Health minister Sussan Ley recently announced that a review of the health insurance industry would be conducted. The industry, which considers 50% of the Australian population as customers, is known for avoiding payment, paying the lowest price where possible and causing many to question its value for money.
Australians may feel that their health insurer doesn’t save them money, but actually ends up costing them more when they’re told they’re not covered for something. This has certainly been the cause for much of the uproar across the country and it’s about time the industry stopped breaking deals with its customers. A recent article on News.com.au covering this topic quotes a source (an ex-health insurance employee) as claiming “you end up paying $1,500 per year for extras to claim $200 back”. This was in reference to her recommendation to switch to a no-frills hospital plan as she believes that unless you require a lot of dental, psychiatric, chiropractic services and don’t have extras, anything else is likely to be a waste of money.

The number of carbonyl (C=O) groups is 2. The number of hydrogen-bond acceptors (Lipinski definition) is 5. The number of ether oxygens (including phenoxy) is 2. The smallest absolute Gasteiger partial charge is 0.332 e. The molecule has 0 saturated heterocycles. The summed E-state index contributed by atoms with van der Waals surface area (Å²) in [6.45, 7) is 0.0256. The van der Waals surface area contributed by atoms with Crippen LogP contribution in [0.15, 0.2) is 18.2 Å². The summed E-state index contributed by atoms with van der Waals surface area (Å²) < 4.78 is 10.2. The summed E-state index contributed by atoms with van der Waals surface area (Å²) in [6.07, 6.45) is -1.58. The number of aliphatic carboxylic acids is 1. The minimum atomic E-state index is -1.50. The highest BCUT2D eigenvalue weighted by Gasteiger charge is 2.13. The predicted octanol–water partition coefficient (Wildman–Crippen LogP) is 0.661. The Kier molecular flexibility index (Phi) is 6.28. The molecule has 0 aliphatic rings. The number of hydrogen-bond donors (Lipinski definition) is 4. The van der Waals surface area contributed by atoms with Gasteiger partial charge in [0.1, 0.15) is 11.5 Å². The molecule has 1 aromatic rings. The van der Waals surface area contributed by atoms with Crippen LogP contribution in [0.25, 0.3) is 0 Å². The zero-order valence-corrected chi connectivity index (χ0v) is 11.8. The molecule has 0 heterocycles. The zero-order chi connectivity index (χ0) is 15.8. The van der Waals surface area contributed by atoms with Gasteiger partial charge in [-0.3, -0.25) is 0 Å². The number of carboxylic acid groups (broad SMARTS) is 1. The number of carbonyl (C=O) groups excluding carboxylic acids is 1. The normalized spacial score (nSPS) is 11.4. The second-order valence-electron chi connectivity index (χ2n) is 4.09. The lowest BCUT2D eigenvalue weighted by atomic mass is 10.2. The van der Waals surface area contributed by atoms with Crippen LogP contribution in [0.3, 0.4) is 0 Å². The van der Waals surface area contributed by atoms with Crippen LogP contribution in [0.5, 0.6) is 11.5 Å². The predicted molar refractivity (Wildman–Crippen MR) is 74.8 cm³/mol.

Australians Getting Ripped Off
Each and every Australian health insurance company’s Facebook page is congested with complaints about how humble citizens have been left out of pocket, or had their claims refused. Insurers constantly change their policy rules, which make it incredibly difficult to ascertain whether one is covered, or not.
Pablo Munoz writes on NIB’s Facebook page about his “health insurance rip-off scheme” that left him out of pocket by $1,193, because his insurer would only pay a fraction of his operation costs.
He wrote, “Had I saved my $158 per fortnight that I pay for this scam, I would have been able to cover the entire procedure myself without feeling the pinch… utterly useless.”
NIB responded to him saying he could reduce his out-of-pocket expenses if he were to seek “our doctors that participate in our Medigap scheme.”
However, Mr Munoz is not alone, because many customers have complained about being scheduled for an operation, to only find out days before that their insurer has changed their policy meaning they are no longer covered.
[Read more on how to pay less and get cheaper health insurance in Australia]